August Wilson, Theater's Poet of Black America, Dies
August Wilson, who chronicled the African-American experience in the 20th century in a series of plays that will stand as a landmark in the history of black culture, of American literature and of Broadway theater, died yesterday at a hospital in Seattle. He was 60 and lived in Seattle.
The cause was liver cancer, said his assistant, Dena Levitin. Mr. Wilson's cancer was diagnosed in the summer, and his illness was made public last month.
"Radio Golf," the last of the 10 plays that constitute Mr. Wilson's majestic theatrical cycle, opened at the Yale Repertory Theater last spring and has subsequently been produced in Los Angeles. It was the concluding chapter in a spellbinding story that began more than two decades ago, when Mr. Wilson's play "Ma Rainey's Black Bottom" had its debut at the same theater, in 1984, and announced the arrival of a major talent, fully matured.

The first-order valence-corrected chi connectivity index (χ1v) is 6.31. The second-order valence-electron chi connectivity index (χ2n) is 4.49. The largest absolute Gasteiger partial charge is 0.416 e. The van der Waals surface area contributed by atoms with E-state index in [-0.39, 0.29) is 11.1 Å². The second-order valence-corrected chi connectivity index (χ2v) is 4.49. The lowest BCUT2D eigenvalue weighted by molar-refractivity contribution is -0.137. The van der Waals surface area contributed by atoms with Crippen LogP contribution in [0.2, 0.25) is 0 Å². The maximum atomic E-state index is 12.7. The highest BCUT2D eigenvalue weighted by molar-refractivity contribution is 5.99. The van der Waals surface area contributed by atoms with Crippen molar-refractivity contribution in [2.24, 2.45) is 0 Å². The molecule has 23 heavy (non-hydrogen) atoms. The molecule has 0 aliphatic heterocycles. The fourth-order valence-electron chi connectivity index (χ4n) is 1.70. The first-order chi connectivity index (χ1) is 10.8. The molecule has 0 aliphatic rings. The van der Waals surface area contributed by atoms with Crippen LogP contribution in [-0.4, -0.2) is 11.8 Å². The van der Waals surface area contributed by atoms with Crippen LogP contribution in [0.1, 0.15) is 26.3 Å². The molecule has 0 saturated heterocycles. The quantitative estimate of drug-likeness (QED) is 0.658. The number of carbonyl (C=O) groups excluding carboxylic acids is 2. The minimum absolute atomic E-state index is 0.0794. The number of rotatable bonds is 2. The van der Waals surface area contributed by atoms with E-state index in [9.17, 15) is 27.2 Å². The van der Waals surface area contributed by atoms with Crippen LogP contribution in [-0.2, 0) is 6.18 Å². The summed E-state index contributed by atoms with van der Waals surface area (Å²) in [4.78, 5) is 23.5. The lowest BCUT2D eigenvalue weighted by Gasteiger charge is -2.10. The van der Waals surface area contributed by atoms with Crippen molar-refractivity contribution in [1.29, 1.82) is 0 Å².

Reviewing the play's Broadway premiere for The New York Times, Frank Rich wrote that in "Ma Rainey," Mr. Wilson "sends the entire history of black America crashing down upon our heads."
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